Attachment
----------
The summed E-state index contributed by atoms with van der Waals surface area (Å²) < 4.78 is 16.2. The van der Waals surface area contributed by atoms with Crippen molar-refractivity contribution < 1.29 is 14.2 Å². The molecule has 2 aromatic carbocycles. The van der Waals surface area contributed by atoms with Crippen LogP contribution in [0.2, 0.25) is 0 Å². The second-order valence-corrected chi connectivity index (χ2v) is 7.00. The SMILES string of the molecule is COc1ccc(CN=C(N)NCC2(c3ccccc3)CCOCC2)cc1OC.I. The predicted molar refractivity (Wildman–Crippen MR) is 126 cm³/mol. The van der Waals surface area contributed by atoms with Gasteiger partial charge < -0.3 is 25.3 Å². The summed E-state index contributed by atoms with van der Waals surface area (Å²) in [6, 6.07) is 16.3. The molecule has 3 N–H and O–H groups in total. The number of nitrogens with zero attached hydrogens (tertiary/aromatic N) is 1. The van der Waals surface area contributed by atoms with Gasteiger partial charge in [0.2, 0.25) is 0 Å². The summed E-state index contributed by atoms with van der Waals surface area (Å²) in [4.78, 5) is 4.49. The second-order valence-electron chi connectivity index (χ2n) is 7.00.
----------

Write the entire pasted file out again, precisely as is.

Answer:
The summed E-state index contributed by atoms with van der Waals surface area (Å²) < 4.78 is 16.2. The van der Waals surface area contributed by atoms with Crippen molar-refractivity contribution < 1.29 is 14.2 Å². The molecule has 2 aromatic carbocycles. The van der Waals surface area contributed by atoms with Crippen LogP contribution in [0.2, 0.25) is 0 Å². The second-order valence-corrected chi connectivity index (χ2v) is 7.00. The SMILES string of the molecule is COc1ccc(CN=C(N)NCC2(c3ccccc3)CCOCC2)cc1OC.I. The predicted molar refractivity (Wildman–Crippen MR) is 126 cm³/mol. The van der Waals surface area contributed by atoms with Gasteiger partial charge < -0.3 is 25.3 Å². The summed E-state index contributed by atoms with van der Waals surface area (Å²) in [6, 6.07) is 16.3. The molecule has 3 N–H and O–H groups in total. The number of nitrogens with zero attached hydrogens (tertiary/aromatic N) is 1. The van der Waals surface area contributed by atoms with Gasteiger partial charge in [0.2, 0.25) is 0 Å². The summed E-state index contributed by atoms with van der Waals surface area (Å²) in [4.78, 5) is 4.49. The second-order valence-electron chi connectivity index (χ2n) is 7.00.